17. The principle of complementarity of relief action among United Nations System agencies is already taking into consideration the different relative strengths and mandates of each UN agency. The plan is also being coordinated with projects that other non-UN agencies are already developing at a national level.

V. SUMMARY OF AREAS INCLUDED IN THE APPEAL

18. Projects covered by this appeal will benefit some 20,000 persons with specific programs of assistance. A total of US$ 1,415,000 is requested. These funds are needed immediately to provide food, water, health services, sanitation, housing, education, protection to the affected population, as well as support for the rehabilitation and reactivation of basic social infrastructure (schools, health centers or health posts, community centers, shelters) and technical assistance for the reactivation of agricultural production, livestock, fishing and tourism.


Table 2: SUMMARY OF RESOURCE NEEDS BY UN AGENCIES

Agency
Amount in US$
UNICEF
300,000
PAHO/WHO
330,000
UNDP
510,000
WFP
200,000
UNV
75,000
Total
1,415,000

\Table 3: SUMMARY OF RESOURCE NEEDS BY SECTOR

Sector
Agency
Amount in US$
SHELTER
UNDP
120,000
EDUCATION
UNICEF
170,000
FOOD AID
WFP
UNICEF
200,000
20,000
CHILD PROTECTION
UNICEF
75,000
HEALTH Water & Sanitation
PAHO/ WHO
UNICEF
330,000
35,000
INCOME GENERATING ACTIVITIES
UNDP

AGRICULTURE

150,000
FISHERIES

100,000
SMALL TOURISM ENTERPRISES

80,000
DISASTER MANAGEMENT
UNDP
PAHO/WHO
60,000
LOCAL HUMAN RESOURCES
UNV
UNDMT
75,000
TOTAL
1,415,000

Table 4: CONTACT LIST

Agency
Contact point
UNICEF
  • Nils Kastberg - Director of Emergency Operations New York
    nkastberg@unicef.org
    Telephone: (212) 326 7222
  • Miguel Ugalde - UNICEF Belize
    mugalde@unicef.org
    Telephone: (501) 8 20 104 / 8 20 105
PAHO/WHO
  • Dra. Graciela Uriburu - Representative in Belize
    uriburug@blz.paho.org
    Telephone: (501) 2 44885/ 2 44852
UNDP
  • Bruno Moro - UN Resident Coordinator: UNDP Belize and El Salvador
    bruno.moro@undp.org
    Telephone: (503) 263 0066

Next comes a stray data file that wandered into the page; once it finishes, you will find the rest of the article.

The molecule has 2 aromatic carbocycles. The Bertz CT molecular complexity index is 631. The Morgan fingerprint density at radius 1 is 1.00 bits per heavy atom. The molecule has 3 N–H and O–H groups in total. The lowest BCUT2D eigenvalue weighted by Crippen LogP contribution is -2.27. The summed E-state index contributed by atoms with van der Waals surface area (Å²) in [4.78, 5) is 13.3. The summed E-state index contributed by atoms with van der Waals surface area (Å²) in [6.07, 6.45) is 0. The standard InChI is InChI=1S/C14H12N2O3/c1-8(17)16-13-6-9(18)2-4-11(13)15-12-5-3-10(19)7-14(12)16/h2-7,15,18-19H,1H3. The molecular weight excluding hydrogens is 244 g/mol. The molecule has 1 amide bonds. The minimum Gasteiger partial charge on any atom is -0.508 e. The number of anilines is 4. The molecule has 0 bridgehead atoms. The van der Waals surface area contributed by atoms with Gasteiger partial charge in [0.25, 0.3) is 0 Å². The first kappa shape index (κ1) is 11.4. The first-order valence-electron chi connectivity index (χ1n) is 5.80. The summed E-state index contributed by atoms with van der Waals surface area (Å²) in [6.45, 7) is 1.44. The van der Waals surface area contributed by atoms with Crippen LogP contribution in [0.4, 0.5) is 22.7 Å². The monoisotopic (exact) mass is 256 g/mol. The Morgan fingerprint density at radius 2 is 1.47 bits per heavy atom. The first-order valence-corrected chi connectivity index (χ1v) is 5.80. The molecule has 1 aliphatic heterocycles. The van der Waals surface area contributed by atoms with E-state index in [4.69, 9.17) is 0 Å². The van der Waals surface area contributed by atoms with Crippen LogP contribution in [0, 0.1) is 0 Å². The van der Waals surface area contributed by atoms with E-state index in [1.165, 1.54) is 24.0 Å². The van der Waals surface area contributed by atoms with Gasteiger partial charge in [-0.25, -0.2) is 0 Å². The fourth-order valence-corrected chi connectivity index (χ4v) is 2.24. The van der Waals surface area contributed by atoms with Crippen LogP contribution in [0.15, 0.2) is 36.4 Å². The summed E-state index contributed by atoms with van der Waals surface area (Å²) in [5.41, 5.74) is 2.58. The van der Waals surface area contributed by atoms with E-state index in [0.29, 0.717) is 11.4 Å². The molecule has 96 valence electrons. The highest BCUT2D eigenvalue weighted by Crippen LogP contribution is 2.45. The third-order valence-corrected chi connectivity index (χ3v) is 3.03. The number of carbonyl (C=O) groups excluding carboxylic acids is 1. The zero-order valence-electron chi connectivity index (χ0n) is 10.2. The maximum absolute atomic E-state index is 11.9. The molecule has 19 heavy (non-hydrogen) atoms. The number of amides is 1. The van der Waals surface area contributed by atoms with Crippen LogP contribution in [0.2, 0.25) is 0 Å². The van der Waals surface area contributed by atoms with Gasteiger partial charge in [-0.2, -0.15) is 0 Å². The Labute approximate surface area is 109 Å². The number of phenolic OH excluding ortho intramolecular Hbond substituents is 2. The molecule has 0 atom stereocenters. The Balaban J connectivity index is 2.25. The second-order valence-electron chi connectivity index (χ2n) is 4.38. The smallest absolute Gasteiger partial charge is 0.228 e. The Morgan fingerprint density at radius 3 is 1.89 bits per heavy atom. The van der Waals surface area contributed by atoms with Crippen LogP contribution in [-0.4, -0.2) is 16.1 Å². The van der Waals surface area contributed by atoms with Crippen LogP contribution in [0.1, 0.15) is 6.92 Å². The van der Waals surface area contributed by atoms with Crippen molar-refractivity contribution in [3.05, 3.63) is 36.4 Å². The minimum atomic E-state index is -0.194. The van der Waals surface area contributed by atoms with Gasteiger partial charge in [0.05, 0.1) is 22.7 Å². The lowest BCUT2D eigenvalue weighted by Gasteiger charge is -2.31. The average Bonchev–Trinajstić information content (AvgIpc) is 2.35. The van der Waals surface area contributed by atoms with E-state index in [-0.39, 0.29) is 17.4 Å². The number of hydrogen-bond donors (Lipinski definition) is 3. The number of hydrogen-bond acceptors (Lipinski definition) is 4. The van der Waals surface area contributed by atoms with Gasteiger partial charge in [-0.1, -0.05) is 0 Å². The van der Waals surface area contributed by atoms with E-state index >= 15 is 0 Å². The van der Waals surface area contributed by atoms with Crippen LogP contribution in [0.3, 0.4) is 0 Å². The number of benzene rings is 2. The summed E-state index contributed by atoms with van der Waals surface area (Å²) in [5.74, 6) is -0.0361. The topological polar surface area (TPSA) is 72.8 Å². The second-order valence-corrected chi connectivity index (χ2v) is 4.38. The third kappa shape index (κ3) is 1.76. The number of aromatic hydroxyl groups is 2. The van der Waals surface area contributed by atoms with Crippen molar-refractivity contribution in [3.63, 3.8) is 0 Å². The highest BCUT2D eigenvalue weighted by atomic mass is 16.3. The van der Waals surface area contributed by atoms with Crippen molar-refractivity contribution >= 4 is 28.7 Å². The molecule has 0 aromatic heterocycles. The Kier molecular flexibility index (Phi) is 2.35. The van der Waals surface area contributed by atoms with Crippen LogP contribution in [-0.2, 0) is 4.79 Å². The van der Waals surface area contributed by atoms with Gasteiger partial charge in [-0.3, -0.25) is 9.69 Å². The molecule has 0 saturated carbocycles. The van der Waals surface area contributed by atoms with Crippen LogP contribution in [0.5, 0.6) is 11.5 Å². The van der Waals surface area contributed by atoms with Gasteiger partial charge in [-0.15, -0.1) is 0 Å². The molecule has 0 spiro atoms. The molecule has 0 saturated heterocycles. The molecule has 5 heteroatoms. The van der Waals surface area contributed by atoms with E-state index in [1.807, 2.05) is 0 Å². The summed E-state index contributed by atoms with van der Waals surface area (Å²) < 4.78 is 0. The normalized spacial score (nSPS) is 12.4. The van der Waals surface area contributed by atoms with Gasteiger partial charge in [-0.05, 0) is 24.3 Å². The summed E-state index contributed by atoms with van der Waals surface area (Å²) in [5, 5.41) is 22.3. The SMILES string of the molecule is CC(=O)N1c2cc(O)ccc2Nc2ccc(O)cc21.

• Consuelo Vidal - Deputy Resident Representative: UNDP Belize and El Salvador
    consuelo.vidal@undp.org
    Telephone: (503) 263 0066
  • Dylan Vernon - Assistant Representative: UNDP Belize
    dylan.vernon@undp.org
    Telephone: (501) 822688
WFP
  • Judith Thimke - Emergency Coordination Officer
    WFP Regional Bureau
    judith.timke@wfp.org
    Telephone: (505) 266 2566 /266 3937
UNV
  • Cristina Herrero - Programme Officer
    cristina.herrero@undp.org
    Telephone: (503) 263 0066 ext 260

VI. REQUIREMENTS FOR HUMANITARIAN AID AND INITIAL REHABILITATION ACTIONS BY SECTOR AND BY AGENCY

1. SHELTER

Responsible UN agency: UNDP

Justification: Near to 3,000 houses suffered complete or partial damage leaving over 10,000 homeless or in damaged houses. GOB has prioritized shelter as an immediate and long term need.

Objective:

  • To provide building materials to the affected population in the Stann Creek and Toledo Districts

Beneficiaries: People made homeless, or with severely damaged homes

Counterparts: NEMO, Belize Enterprise for Sustainable Technology, Belize Audubon Society, Maya Leaders Alliance

Required Budget: US$ 120,000

Shelter Required Budget US$
UNDP
120,000
Total
120,000

2. EDUCATION

Responsible UN agency: UNICEF

General Objective: to support the Ministry of Education in ensuring the continuation of basic education of children affected by the total or partial destruction of schools and educational supplies.

Counterparts: Ministry of Education, NGOs

Duration: 6 months

Beneficiaries: 5,500 children of Toledo District.

Objectives:

  • To purchase school supplies, books, equipment and furniture, Edukits or School-in-the-box
  • To strengthen the school feeding programme by providing cooking equipment for 40 schools
  • To support the Ministry of Education in the replacement and rehabilitation 28 school buildings and sanitation facilities damaged by Hurricane Iris and the repairing of 12 partially destroyed schools.
  • To support teacher training in disaster preparedness and prevention.

Educational Sector required budget US$
UNICEF
170,000
Total
170,000

3. FOOD AID

Responsible UN Agencies: WORLD FOOD PROGRAMME and UNICEF

The objective of WFP assistance is as follows:

  • To provide emergency family food assistance for 6,000 people for 3 months (November - January) in order to guarantee their food security up to the next harvest.

Activities: Food distribution will be implemented in coordination with national and inter-agency efforts

Duration: 3 months

Counterparts: Ministry of Human Development (logistics) and national and international NGOs (distribution).

Required budget: US$ 200,000

The objective of UNICEF:

  • To ensure immediate emergency access of children and breast-feeding mothers to food provisions through UNICEF's local counterparts responsible for monitoring equal distribution.

Beneficiaries: 1,500 people for 3 weeks

Required budget: US$ 20,000

Food aid required budget US$
WFP
200,000
UNICEF
20,000
Total
220,000